When speaking about his work and career, Pinas’s tone is calm, confiding, and direct, with short sentences in which he declares an objective in a very matter-of-fact manner. “I want to build a school here . . .” You say to yourself, yes, this makes sense, and before you know it, you have been enlisted.
As I was, later in 2011, when I travelled to Suriname again to assist with and observe the installation of Kibii Wi Koni (“protect our knowledge”), Pinas’s major retrospective exhibition. Beginning in Paramaribo, and later transferred to Moengo, the show gave an ambitious overview of Pinas’s career to date. Watching it come into shape. I observed my fellow “conscripts,” invested in this moment.
To produce the exhibition, Pinas had assembled a base of supporters and collaborators, including Paramaribo’s Readytex Gallery, the Surinamese government, the Dutch embassy and the Dutch publisher of a new book about his work, and the local arts producer Ann Hermelijn. Meanwhile, as the works were constructed and installed, a stream of colleagues came by to assist: fellow artists, former teachers and students. All of us were in the exhibition space hanging spoons and arranging bottles wrapped in pangi. Few artists of Pinas’s generation in the Caribbean can bring such diverse interest groups to one table, or match that scale and level of production. In some way, Pinas’s success was theirs also, but for different reasons that make up the complex relationships of Surinamese society: generational, ethnic, school, national, or regional pride, or art, business, and political interests.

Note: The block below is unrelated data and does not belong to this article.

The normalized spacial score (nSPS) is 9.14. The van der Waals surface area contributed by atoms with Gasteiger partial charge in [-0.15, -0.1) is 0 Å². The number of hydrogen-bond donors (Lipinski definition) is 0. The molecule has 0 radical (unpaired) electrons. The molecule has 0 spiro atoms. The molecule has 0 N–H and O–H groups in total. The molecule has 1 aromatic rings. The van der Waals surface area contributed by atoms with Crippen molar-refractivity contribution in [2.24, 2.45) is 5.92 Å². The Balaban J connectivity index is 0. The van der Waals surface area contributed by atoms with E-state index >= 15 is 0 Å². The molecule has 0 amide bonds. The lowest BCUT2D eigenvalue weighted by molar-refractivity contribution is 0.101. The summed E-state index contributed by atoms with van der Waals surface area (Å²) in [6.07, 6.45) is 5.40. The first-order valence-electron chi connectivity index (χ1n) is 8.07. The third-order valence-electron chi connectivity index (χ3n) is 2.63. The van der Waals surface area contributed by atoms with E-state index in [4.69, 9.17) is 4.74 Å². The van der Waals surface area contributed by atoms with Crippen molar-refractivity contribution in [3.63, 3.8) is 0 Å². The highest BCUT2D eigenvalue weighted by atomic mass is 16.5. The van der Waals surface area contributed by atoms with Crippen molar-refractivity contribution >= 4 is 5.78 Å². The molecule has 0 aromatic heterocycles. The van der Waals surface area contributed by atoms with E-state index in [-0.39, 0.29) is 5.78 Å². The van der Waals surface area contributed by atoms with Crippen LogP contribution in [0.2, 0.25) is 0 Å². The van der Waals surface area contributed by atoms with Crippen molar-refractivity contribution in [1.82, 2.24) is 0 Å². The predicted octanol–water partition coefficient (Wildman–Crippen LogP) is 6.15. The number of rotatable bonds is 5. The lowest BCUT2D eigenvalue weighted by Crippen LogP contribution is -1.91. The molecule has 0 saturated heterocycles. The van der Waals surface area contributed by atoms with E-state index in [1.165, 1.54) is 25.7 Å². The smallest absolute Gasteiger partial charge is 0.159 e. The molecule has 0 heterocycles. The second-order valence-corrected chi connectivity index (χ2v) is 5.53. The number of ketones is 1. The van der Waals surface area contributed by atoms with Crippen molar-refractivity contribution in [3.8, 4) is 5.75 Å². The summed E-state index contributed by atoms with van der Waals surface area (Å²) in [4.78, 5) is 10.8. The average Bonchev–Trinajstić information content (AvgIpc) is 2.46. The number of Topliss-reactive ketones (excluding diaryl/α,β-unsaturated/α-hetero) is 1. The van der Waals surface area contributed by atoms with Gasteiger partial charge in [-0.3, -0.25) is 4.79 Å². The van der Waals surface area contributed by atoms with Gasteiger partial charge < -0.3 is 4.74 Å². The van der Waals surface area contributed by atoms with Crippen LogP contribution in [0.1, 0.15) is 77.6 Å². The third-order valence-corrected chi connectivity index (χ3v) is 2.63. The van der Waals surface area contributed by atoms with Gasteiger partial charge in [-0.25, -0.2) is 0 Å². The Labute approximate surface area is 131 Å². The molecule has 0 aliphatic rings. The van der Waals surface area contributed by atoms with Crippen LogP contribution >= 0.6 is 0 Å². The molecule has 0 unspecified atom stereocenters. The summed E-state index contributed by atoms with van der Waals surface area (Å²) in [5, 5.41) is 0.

While Readytex hosted an installation of new paintings at De Hal, its adjunct exhibition space, the main “gallery” site — the Kamer van Koophandel en Fabrieken — was a nondescript building usually rented out for trade fairs and product launches. Now this industrial-looking space had become a factory for constructing possibility, or manufacturing hope, and in the process altered our sense of what is possible.
Once again, Pinas had asked a question, and his colleagues locally and internationally responded. In some way, the artist had filled in a blank space with a proposal about the value of what we have in our midst, which we have been tricked into believing is very little. It’s as if he was saying, look at what we can do.
Kibri a kulturu
East of Paramaribo, on the Cottica River, Moengo was once a small village surrounded by rainforest. In 1916, bauxite prospectors arrived, searching for deposits of the ore used to make aluminium, and within a few years Moengo was the centre of Alcoa’s mining operations in Suriname. The company turned the village into a base for its expat staff, with rows of bungalows, a hospital and school, even a golf course.
Moengo’s fortunes changed again, dramatically, in 1986, with the outbreak of a bloody civil war between Suriname’s government and a Maroon guerilla army. In the brutal fighting, dozens of Ndjuka villages were destroyed, along with the region’s infrastructure — everything from roads to power lines to health clinics. Moengo’s bauxite operations were shut down and the staff evacuated as the area descended into chaos. Much of northeastern Suriname’s Maroon population fled the region — either across the border to French Guiana, or to Paramaribo.